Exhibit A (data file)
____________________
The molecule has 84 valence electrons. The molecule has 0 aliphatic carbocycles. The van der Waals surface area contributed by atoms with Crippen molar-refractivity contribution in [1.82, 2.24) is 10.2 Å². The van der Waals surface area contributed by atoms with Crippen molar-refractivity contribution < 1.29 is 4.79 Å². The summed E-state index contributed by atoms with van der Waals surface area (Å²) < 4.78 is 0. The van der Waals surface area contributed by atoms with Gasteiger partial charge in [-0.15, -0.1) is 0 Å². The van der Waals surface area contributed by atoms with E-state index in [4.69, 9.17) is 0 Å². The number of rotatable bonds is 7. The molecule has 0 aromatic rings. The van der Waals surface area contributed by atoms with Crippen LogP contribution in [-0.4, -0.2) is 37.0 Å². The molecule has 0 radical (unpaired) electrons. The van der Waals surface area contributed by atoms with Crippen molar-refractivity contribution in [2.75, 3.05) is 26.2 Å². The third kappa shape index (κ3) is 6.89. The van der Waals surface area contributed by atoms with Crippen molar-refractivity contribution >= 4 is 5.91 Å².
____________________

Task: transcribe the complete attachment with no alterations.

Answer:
The molecule has 84 valence electrons. The molecule has 0 aliphatic carbocycles. The van der Waals surface area contributed by atoms with Crippen molar-refractivity contribution in [1.82, 2.24) is 10.2 Å². The van der Waals surface area contributed by atoms with Crippen molar-refractivity contribution < 1.29 is 4.79 Å². The summed E-state index contributed by atoms with van der Waals surface area (Å²) < 4.78 is 0. The van der Waals surface area contributed by atoms with Gasteiger partial charge in [-0.15, -0.1) is 0 Å². The van der Waals surface area contributed by atoms with E-state index in [4.69, 9.17) is 0 Å². The number of rotatable bonds is 7. The molecule has 0 aromatic rings. The van der Waals surface area contributed by atoms with Crippen LogP contribution in [-0.4, -0.2) is 37.0 Å². The molecule has 0 radical (unpaired) electrons. The van der Waals surface area contributed by atoms with Crippen molar-refractivity contribution in [2.75, 3.05) is 26.2 Å². The third kappa shape index (κ3) is 6.89. The van der Waals surface area contributed by atoms with Crippen molar-refractivity contribution >= 4 is 5.91 Å².